3 minute read
Han Solo makes the most handsome president I’ve ever laid eyes on. Period.
Now that my crush is out in the open, I can speak freely of his staggering charm. Air Force One uses Harrison Ford’s raw masculinity to emulate a president with the grit and gumption to fight terrorists who have boarded his plane. He refuses to leave his family (aww) as hostages aboard, so he tricks Secret Service agents into thinking he had escaped. Soon, he is a stowaway, unbeknownst to the hijackers, in the airplane’s cargo area.
Han taps into his military background and manages to take down the terrorists one by one to save his family and fellow hostages, and he does it with grace. Having grace under fire comes easily to some, and is a mystery to others, yet it’s crucial in the workplace. Short fuses don’t make friends, so how do we learn to quit panicking and stay productive when all hell breaks loose?
According to Time and Inc., this seeming inability to handle pressure comes from worrying away your “self-integrity” (Time) and replacing it with “self-consciousness” (Inc.) and anxiety brought on by negative self-talk. Even worse, worrying that you don’t know what to do or how to solve a problem under deadline will make the solution harder to come by. Obviously, the prez has a secure grasp on staying poised in terrorist situations, but we could use a little help from him and the experts at Time and Inc.
After escaping his…escape pod, Ford begins to understand a bit of what’s going on and that he’s their only hope for survival. Luckily for him, he is a former military man, and has been trained to have grace under pressure and be quick on his feet. As he attempts to discharge the plane’s fuel by performing a little wire maintenance, he has to complete a very, very quick risk management run-through before cutting a random wire. (In case you were wondering, he chose correctly by not cutting the good ‘ol red, white, and blue.)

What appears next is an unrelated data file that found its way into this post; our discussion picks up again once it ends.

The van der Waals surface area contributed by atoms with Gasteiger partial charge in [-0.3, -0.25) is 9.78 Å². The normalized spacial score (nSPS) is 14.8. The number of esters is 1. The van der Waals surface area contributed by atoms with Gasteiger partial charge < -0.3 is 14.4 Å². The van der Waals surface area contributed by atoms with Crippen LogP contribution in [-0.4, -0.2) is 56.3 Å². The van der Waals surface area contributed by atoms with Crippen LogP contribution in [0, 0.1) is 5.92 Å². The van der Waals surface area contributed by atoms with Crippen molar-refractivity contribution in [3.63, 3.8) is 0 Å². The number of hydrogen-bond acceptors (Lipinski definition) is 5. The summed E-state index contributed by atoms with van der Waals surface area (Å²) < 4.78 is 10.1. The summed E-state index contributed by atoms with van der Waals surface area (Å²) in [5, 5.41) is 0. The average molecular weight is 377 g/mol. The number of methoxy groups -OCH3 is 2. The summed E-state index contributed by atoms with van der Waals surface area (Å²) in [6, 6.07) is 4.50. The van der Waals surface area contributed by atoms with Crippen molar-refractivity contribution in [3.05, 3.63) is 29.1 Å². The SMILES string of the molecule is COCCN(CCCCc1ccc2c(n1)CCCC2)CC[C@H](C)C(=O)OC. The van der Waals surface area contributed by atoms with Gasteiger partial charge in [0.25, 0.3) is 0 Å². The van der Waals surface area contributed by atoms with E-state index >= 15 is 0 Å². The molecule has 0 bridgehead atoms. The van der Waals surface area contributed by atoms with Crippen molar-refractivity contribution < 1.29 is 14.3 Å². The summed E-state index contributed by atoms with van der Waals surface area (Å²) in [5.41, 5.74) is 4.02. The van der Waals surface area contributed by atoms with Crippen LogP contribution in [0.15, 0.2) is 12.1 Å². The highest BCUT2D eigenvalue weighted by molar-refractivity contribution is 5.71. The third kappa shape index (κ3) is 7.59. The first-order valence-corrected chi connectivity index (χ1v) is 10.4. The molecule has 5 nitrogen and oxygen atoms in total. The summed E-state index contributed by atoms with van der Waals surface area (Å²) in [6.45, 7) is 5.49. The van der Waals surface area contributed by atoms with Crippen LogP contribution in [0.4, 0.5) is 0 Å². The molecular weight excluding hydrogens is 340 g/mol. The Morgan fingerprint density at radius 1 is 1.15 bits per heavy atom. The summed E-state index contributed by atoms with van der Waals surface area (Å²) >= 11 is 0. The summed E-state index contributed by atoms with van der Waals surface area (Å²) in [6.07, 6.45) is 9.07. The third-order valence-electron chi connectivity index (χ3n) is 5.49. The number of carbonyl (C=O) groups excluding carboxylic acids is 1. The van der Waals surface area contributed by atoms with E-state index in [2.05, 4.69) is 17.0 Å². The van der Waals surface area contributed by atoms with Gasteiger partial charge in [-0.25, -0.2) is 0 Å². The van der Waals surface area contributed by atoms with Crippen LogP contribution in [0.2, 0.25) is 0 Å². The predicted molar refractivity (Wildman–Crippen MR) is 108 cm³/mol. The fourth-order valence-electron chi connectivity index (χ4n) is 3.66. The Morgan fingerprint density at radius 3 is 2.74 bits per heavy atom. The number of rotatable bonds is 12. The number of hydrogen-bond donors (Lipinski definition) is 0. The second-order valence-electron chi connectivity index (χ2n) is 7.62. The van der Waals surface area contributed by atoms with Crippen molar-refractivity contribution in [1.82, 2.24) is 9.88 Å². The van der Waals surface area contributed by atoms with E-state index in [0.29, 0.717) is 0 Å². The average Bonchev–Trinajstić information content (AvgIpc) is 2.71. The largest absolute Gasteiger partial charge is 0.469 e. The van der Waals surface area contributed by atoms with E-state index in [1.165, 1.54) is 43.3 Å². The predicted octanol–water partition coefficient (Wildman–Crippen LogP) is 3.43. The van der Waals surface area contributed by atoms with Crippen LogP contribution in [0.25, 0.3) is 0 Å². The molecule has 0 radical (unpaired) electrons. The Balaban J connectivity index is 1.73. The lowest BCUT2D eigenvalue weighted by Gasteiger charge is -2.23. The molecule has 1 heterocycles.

Inc. (rightly) suggests that one comes up with mental “solution shelves” where you can store risk management scenarios that can apply to the problem. In order to get to these potential solutions, you must first rehearse the situation. The article uses a client presentation as an example, and asks that as you prepare, you create risk cases to test yourself and look for areas that may need solutions, such as a hole in information or a technical issue. Performing this exercise will help you avoid the self-conscious feeling of not knowing what to do, and gives you possible outcomes that will make you feel like a hero when you can pull one out in a snap.
Another helpful exercise mentioned in both the Time and Inc. pieces is to take a moment to write down a list of your values and write about the most important. Taking a little time to turn your focus away from the problem and toward yourself will help boost self-confidence and the ability to take a breath, reframe the problem, and come at it with a renewed sense of self. Han does this in the moment (because he’s so perfectly trained, and toned) when he makes the decision to not leave his family and to not cave to terrorist demands.
Want to be raised upon shoulders? Don’t freak out, and instead remember that you can handle anything with confidence and grace, and tap into your solution shelf. As Mr. President says, “Peace isn’t merely the absence of conflict, but the presence of justice.” Yeah, Han. Get it.
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About the Author
Stephanie Norell is the Marketing Director for North by Northwest’s Boise office. She loves horror movies and Pinterest, adores the classic film Xanadu, and “enjoys” disseminating her thoughts for trolls to discuss online.